After his father's death in 1826, Kunwar Singh became the taluqdar of Jagdispur. His brothers also inherited some villages however a dispute arose as to their exact allocation. This dispute was eventually settled and the brothers seemingly returned to having cordial relations.
Role in the 1857 rebellion
Singh led the Indian Rebellion of 1857 in Bihar. He was nearly eighty and in failing health when he was called upon to take up arms. He was assisted by both his brother, Babu Amar Singh and his commander-in-chief, Hare Krishna Singh. Some argue that the latter was the real reason behind Kunwar Singh's initial military success. He gave a good fight and harried British forces for nearly a year and remained invincible until the end. He was an expert in the art of guerilla warfare. His tactics left the British puzzled.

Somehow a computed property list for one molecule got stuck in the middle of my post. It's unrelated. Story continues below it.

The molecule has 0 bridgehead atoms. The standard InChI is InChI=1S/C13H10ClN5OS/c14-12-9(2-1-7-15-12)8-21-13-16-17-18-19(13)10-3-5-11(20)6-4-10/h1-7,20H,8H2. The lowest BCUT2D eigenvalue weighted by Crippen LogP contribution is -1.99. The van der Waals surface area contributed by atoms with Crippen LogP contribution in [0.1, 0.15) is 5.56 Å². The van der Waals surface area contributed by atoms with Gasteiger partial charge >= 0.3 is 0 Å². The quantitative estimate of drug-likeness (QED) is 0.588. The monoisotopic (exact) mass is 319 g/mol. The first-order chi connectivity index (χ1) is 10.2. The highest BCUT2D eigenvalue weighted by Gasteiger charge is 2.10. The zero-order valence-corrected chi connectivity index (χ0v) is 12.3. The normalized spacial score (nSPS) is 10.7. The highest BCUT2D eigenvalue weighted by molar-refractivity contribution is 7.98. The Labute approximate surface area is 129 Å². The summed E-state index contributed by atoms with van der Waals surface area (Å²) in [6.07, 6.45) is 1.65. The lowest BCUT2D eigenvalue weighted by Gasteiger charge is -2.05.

Singh assumed command of the soldiers who had revolted at Danapur on 25 July. Two days later he occupied Arrah, the district headquarters. Major Vincent Eyre relieved the town on 3 August, defeated Singh's force and destroyed Jagdishpur. During the rebellion, his army had to cross the Ganges river. Douglas' army began to shoot at their boat. One of the bullets shattered Singh's left wrist. Singh felt that his hand had become useless and that there was the additional risk of infection due to the bullet-shot. He drew his sword and cut off his left hand near the elbow and offered it to the Ganges.[unreliable source?]